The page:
I asked Scott if he wanted to go back out to the shop and work a bit and then come back in for pie. He didn't hesitate to decline. He wanted pie NOW! It was still warm and a bit loose (they tend to firm up when they cool) but really a piece of summer on a plate. I like my fruit pies a bit tart, not teeth achingly sweet, and this one fit the bill perfectly. While Scott washed the dishes, I took off with Sophie for an evening walk, our second of the day. It was just so cool and breezy I couldn't resist, although we both walked slower than we did this morning as we had both just finished dinner.
No rain today, but it threatened for hours and the temperature dropped mid afternoon amidst lots of thunder. I even washed sheets and hung them on the line hoping it would bring on a storm, but the wind just blew them around and they dried in less than 30 minutes. It doesn't look like a good rain is in the forecast for a week or so, some scattered showers predicted, but they usually skirt around us here on Mount Alamo. Looks like the cooler temperatures are here to least for the next 10 days or so-high 80's, maybe 90 or 91. Pretty pleasant for August.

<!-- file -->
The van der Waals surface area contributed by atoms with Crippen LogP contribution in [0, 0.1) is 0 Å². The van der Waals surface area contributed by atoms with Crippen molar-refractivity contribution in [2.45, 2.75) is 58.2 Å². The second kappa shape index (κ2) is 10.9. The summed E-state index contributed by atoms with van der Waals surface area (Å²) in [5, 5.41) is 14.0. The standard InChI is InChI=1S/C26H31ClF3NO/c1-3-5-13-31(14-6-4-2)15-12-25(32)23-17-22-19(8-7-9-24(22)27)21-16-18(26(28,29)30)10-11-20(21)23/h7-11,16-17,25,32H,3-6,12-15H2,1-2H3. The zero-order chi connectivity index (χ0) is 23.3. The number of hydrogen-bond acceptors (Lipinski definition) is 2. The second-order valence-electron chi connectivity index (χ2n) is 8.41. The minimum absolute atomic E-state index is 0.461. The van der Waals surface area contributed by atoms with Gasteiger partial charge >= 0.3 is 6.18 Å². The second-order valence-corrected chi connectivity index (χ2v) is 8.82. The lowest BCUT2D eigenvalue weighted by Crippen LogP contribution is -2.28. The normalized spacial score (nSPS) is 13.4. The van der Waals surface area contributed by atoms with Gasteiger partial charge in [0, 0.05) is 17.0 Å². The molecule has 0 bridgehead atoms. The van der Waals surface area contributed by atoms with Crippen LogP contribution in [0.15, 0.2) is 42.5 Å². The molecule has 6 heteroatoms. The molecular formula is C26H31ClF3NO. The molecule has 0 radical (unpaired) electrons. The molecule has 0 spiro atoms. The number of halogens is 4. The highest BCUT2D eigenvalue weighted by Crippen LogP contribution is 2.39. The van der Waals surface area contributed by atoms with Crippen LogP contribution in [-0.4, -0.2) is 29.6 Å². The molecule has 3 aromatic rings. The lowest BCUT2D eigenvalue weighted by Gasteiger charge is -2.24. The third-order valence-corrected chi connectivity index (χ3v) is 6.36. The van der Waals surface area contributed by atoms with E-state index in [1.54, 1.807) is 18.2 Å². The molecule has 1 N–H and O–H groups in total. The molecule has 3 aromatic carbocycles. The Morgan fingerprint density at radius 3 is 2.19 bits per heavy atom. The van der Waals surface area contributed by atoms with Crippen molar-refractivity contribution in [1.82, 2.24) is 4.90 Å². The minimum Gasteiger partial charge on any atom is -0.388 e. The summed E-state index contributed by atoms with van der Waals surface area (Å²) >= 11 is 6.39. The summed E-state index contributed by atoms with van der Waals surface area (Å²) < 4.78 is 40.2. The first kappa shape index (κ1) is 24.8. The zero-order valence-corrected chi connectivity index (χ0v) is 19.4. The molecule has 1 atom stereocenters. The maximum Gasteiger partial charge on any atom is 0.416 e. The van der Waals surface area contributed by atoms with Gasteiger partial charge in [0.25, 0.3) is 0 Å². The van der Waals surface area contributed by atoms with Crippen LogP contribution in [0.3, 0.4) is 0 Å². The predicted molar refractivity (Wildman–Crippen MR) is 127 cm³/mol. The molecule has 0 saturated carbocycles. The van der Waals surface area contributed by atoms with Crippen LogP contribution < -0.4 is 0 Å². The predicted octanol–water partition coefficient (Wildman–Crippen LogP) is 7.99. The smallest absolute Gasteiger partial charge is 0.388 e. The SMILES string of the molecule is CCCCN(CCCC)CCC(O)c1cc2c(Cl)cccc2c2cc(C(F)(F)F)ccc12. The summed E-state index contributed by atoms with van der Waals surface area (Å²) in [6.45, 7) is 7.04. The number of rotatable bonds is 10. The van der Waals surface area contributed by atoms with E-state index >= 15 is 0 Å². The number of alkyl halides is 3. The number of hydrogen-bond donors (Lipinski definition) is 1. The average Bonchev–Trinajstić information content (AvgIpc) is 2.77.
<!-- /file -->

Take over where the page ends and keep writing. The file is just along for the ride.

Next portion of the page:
Wednesday, August 20, 2008

Mornings Walks

We've had a bit of rain this week-over 2" so far-and the land has greened up seemingly overnight! On my walk this morning the temp was in the low 60's and misty. Beautiful walking weather. And I saw signs that summer is drawing down. Every year I look for the blooming of Snow-on-the-Mountain. It's what tells me that cooler temps are not far down the road. When the girls were little, we would pick Snow-on-the-Mountain bouquets and place them on the dining room table. The next day there would be golden pollen on the table surrounding the vase like rays of the sun. These flowers don't have a scent, but they DO have a milky sap that can raise blisters on some folks. Strangely enough, it never affected me or my girls that way, but one day a neighbor child picked some and within minutes tiny blisters appeared on her hands and wrists. So now I leave them growing by the side of the road and admire them on my walks instead of on my table. I have noticed that there are far fewer Snow-on-the-Mountain plants this year. They are usually thick bordering the road with the plants having multiple branches. This year the plants themselves are much smaller, frequently only a single stalk as in the picture here.